At a trade show I once saw a ceiling-mounted track with lifter. Very costly and specialized, but one could lower someone into a tub, and they would sit on the mesh sling while bathing.

As you research "bath lift", "tub lift" etc. keep in mind they are also targeting facilities with space to move other equipment around. Many times it's not appropriate for home use if one needs a secondary piece of equipment nearby (eg. a Hoyer lift, wheelchair, etc.)

Best of luck.

    Bookmark   June 3, 2012 at 8:47AM
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Minor correction...actually I filled the tub seat LEGS with mortar to weight it down.

    Bookmark   June 3, 2012 at 8:53AM
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If you go with a hoyer-type lift, I recall there is a bracket that can be permanently attached to the wall as a pivot point for the lift. This install requires installation into the studs, and possibly some modification to beef up the wall structurally.

    Bookmark   June 3, 2012 at 11:48AM
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    Bookmark   June 3, 2012 at 11:51AM
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to homebound:

Thanks for the input! I have some further Qs:

Have you seen any of these in action:

Mangar inflatable cushion (reaches bottom of tub unlike others

Wizard hydraulic bath lift (Mobilitysmart)

Sterling 311; Neptune; Ameriglide Premium

As for the ceiling track option for Hoyer, that's extremely expensive, and requires renovation. This is at my sister's place - she'd turn purple so it's out of the question. She already had a major stroke two months ago. I guess the Hoyer Bath Mount Adapter would also be out of the question, due to requiring installation?

What's best in this situation is perhaps a combo of winch & pulleys, albeit self contained (similar to porch swings or baby swings that are on 4 legs).

Then, the self-contained-contraption can be anchored to the safety rails which had been installed 2 years ago at head/foot & side of tub.

Also, again, if anyone has instructions for an idea that's a composite of the stuff I posted above (many were viewed on YouTube, such as the WESCO-winch-lift) I'd appreciate it.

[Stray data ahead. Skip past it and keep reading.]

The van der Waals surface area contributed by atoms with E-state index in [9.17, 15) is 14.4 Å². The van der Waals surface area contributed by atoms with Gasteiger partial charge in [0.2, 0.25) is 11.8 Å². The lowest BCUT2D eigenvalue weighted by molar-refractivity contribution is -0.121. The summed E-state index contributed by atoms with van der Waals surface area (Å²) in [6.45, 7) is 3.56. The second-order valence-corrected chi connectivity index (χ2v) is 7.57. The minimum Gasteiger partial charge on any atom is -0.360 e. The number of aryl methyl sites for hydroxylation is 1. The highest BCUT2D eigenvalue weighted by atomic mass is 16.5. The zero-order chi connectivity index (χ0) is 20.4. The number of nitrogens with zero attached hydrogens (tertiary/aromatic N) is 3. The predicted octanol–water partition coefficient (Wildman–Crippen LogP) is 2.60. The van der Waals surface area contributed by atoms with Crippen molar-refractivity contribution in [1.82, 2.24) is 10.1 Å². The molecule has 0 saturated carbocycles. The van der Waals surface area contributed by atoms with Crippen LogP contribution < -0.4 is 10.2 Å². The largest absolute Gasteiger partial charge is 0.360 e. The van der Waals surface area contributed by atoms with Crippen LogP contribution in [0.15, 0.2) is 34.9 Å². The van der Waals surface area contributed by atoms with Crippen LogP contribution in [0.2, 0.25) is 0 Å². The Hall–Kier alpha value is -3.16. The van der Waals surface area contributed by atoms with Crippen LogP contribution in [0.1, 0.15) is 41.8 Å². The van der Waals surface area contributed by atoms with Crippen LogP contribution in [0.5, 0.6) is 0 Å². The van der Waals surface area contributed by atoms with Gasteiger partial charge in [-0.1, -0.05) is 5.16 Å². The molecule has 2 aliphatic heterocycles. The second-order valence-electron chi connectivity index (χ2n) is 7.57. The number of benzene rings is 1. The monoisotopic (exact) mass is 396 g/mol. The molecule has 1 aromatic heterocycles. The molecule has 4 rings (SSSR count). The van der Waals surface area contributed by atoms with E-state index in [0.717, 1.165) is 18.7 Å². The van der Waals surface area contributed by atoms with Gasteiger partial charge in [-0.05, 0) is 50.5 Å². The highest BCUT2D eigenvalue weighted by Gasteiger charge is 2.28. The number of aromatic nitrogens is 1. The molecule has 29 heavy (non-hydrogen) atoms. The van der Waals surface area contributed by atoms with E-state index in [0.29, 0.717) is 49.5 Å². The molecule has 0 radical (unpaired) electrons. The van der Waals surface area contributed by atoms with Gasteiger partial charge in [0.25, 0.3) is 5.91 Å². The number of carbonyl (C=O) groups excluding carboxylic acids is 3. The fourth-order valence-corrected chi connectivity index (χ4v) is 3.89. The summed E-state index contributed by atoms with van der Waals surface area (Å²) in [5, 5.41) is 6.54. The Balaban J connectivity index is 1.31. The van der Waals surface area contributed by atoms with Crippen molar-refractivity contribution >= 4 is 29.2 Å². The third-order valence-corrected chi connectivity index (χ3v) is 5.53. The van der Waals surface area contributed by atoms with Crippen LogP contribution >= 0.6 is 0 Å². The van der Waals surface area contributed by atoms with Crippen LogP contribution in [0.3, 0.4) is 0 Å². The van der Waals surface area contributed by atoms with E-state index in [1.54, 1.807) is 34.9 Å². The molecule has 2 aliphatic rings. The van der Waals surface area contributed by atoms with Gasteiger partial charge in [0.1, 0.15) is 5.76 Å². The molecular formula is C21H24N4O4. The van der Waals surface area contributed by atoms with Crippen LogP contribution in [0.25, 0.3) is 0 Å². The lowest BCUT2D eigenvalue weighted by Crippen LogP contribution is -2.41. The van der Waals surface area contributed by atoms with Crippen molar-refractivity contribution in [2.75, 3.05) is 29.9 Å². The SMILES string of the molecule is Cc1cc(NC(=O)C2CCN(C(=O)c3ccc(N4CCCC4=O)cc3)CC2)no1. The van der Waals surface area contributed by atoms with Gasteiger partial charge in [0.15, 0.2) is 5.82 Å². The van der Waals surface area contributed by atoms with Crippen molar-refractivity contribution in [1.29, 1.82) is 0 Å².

P.S. Regarding the mention of fitness centers, hot tubs, health clubs, whatever, those are N/A in my family situation

    Bookmark   June 4, 2012 at 11:40PM
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I heard those walk in tubs are horrible. One must sit inside while the tub fills with water and remain sitting (freezing) until the entire tub drains. Those tubs hold lots of water and take forever to fill up.

    Bookmark   June 5, 2012 at 11:13AM
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No, I haven't seen any of those in operation.

I would not be inclined to rig something up because I can imagine too many ways one could get hurt.

    Bookmark   June 6, 2012 at 12:39AM
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golddust, wow, I hadn't realized that. Thanks for enlightening me re: the flip side of walk-in tubs!

    Bookmark   June 7, 2012 at 1:08AM
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It's true, but not always. The new kohler tub for instance, fills and empties really fast. But it's expensive, too. Video here:

Here is a link that might be useful: elevance

    Bookmark   June 7, 2012 at 1:25AM
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Thanks for the link, writersblock!
Though as you say, it is very expensive.

If i could win it in some lottery, it would be perfect for my mom, since she could remain seated in the same seat throughout, with barely any maneuvering.

But it's nearly 10x as expensive as even the Hoyer ceiling track, and that, too, is expensive (aside from requiring installation).

It's frustrating, because on the other hand, I've seen those various video's of people rigging up homemade lifts at very low cost. So it's probably achievable for enterprising types.

Hey, why couldn't some geriatric supplier adapt WESCO's idea to facilitate baths for frail people?

    Bookmark   June 12, 2012 at 6:44PM
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P.S. I just now found this safeway step during surfing - have any of you ever seen the safeway step in action?

Wondering if it could work for frail geriatric.

Here is a link that might be useful: Safeway Step (waterproof door separate)

    Bookmark   June 12, 2012 at 7:05PM